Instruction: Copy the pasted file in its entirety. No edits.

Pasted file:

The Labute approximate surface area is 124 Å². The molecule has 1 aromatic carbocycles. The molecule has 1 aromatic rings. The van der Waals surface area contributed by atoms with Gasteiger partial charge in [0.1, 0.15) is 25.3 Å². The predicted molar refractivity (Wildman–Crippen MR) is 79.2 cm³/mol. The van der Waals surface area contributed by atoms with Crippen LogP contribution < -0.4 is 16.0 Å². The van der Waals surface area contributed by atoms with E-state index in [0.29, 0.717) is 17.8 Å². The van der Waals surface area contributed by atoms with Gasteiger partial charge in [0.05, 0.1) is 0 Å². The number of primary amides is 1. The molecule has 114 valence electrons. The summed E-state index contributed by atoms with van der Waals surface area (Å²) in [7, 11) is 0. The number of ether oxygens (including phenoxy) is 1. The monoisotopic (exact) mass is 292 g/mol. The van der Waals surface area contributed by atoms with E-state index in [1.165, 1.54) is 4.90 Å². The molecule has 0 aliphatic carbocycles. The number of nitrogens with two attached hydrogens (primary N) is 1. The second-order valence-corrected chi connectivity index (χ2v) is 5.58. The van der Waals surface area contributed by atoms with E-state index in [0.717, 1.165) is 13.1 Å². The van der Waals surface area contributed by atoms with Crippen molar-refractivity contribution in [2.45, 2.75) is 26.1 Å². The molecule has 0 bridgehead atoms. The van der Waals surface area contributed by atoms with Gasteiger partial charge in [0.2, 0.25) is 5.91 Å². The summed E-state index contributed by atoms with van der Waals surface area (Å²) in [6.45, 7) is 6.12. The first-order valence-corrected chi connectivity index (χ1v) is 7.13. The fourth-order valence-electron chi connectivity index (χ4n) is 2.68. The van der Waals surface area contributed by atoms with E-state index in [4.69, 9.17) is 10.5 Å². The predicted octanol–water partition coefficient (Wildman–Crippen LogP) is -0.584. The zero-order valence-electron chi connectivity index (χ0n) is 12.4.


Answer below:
The Labute approximate surface area is 124 Å². The molecule has 1 aromatic carbocycles. The molecule has 1 aromatic rings. The van der Waals surface area contributed by atoms with Gasteiger partial charge in [0.1, 0.15) is 25.3 Å². The predicted molar refractivity (Wildman–Crippen MR) is 79.2 cm³/mol. The van der Waals surface area contributed by atoms with Crippen LogP contribution < -0.4 is 16.0 Å². The van der Waals surface area contributed by atoms with E-state index in [0.29, 0.717) is 17.8 Å². The van der Waals surface area contributed by atoms with Gasteiger partial charge in [0.05, 0.1) is 0 Å². The number of primary amides is 1. The molecule has 114 valence electrons. The summed E-state index contributed by atoms with van der Waals surface area (Å²) in [7, 11) is 0. The number of ether oxygens (including phenoxy) is 1. The monoisotopic (exact) mass is 292 g/mol. The van der Waals surface area contributed by atoms with E-state index in [1.165, 1.54) is 4.90 Å². The molecule has 0 aliphatic carbocycles. The number of nitrogens with two attached hydrogens (primary N) is 1. The second-order valence-corrected chi connectivity index (χ2v) is 5.58. The van der Waals surface area contributed by atoms with E-state index in [0.717, 1.165) is 13.1 Å². The van der Waals surface area contributed by atoms with Crippen molar-refractivity contribution in [2.45, 2.75) is 26.1 Å². The molecule has 0 bridgehead atoms. The van der Waals surface area contributed by atoms with Gasteiger partial charge in [0.2, 0.25) is 5.91 Å². The summed E-state index contributed by atoms with van der Waals surface area (Å²) in [6.45, 7) is 6.12. The first-order valence-corrected chi connectivity index (χ1v) is 7.13. The fourth-order valence-electron chi connectivity index (χ4n) is 2.68. The van der Waals surface area contributed by atoms with E-state index in [4.69, 9.17) is 10.5 Å². The predicted octanol–water partition coefficient (Wildman–Crippen LogP) is -0.584. The zero-order valence-electron chi connectivity index (χ0n) is 12.4.